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by Scott M. Paton

 

Quality Achievements

CFSC’s contribution to Caterpillar Inc.’s total earnings increased from 5.6 percent to more than 25 percent in the first nine months of 2003.

Customer satisfaction levels exceed industry and American Customer Satisfaction Index benchmarks.

CFSC’s Six Sigma improvement efforts led to significant after-tax savings since the company embraced the methodology in 2001.

In 2002, 80 percent of employees said they would recommend CFSC as a good place to work. The national norm is 55 percent.

 

On March 9, President George W. Bush and Commerce Secretary Don Evans presented seven organizations with 2003 Malcol

m Baldrige National Quality Awards in recognition of their performance excellence and quality achievements. One of the winners was Caterpillar Financial Services Corp. U.S. (CFSC), based in Nashville, Tennessee.

With total U.S. assets exceeding $14 billion and managing more than 100,000 contracts monthly, CFSC is the second-largest captive-equipment lender in the United States. With a U.S. workforce of nearly 750 employees, CFSC has more than $1 billion in revenues as the financial services business unit within Caterpillar Inc., a manufacturer of construction and mining equipment, gas and diesel engines, and industrial turbines.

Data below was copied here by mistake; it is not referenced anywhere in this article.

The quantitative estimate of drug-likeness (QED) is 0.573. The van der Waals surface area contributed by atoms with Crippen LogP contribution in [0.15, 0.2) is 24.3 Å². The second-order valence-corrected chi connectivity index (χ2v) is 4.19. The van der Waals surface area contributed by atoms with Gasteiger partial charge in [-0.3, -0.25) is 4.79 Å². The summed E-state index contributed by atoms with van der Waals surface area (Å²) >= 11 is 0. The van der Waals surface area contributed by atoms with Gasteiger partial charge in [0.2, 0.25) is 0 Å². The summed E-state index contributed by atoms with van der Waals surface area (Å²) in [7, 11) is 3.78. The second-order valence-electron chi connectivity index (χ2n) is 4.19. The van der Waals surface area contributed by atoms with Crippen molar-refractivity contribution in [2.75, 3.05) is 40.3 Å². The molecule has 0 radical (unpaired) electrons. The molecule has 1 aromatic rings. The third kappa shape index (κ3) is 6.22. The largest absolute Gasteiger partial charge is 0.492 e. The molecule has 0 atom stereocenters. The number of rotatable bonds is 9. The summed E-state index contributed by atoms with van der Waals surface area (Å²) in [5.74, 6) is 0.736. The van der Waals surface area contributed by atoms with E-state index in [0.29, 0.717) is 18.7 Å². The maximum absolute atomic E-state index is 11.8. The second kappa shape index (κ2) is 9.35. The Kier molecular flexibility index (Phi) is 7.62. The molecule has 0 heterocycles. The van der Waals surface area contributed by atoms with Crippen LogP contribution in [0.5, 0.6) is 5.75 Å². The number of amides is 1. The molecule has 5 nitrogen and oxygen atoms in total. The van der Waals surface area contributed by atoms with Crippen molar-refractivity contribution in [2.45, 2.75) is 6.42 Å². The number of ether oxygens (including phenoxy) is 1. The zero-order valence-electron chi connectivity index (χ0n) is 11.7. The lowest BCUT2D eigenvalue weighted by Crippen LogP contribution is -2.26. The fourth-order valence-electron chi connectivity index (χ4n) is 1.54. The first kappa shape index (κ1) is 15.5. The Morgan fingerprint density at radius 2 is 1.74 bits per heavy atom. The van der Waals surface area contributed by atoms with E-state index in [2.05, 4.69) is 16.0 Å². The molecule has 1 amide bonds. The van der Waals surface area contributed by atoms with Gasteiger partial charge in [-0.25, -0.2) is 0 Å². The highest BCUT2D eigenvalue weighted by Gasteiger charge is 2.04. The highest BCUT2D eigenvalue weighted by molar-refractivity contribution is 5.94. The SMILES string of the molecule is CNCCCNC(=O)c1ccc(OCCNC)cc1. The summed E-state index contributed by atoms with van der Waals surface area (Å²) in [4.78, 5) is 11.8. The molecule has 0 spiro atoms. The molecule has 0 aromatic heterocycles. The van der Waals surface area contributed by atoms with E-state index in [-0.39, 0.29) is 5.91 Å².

What follows is an interview with James S. Beard, president of CFSC. He remarks on how Six Sigma was integral to CFSC’s Baldrige journey.

 

QD: When did you first decide to pursue the Baldrige process?

Beard: Cat Financial moved from Peoria, Illinois, to Nashville in 1991. We heard about the Tennessee Quality Award shortly after we arrived, so we began using the Baldrige criteria through the Tennessee Quality Award process in 1993. We went through the application process, site visit and feedback report cycles five times, earning Tennessee’s top recognition in 1999. We then applied for the national award in 2002 and received a site visit.

I can’t overstate the positive impact the process has had on Cat Financial. The discipline of creating a written application and preparing for the site visits caused us to look critically at our own processes. As is true in any learning, knowledge becomes more deeply ingrained if you discover it for yourself rather than have someone else tell it to you. The application process forced us to internalize both the holistic scope of the criteria and Cat Financial’s own opportunities for improvement. Of course, the external examiners added value by taking an overall systems perspective and documenting both our strengths and opportunities. It was difficult when the examiners told us “our baby was ugly” in places, but we are a better company because of their candor. Committing to the process year after year also sent a message to our employees that Cat Financial was committed to being the best. We never set a goal to win a Baldrige Award by a certain date. Our goal was to use the process to evaluate our journey to business excellence. As a result, we became world-class.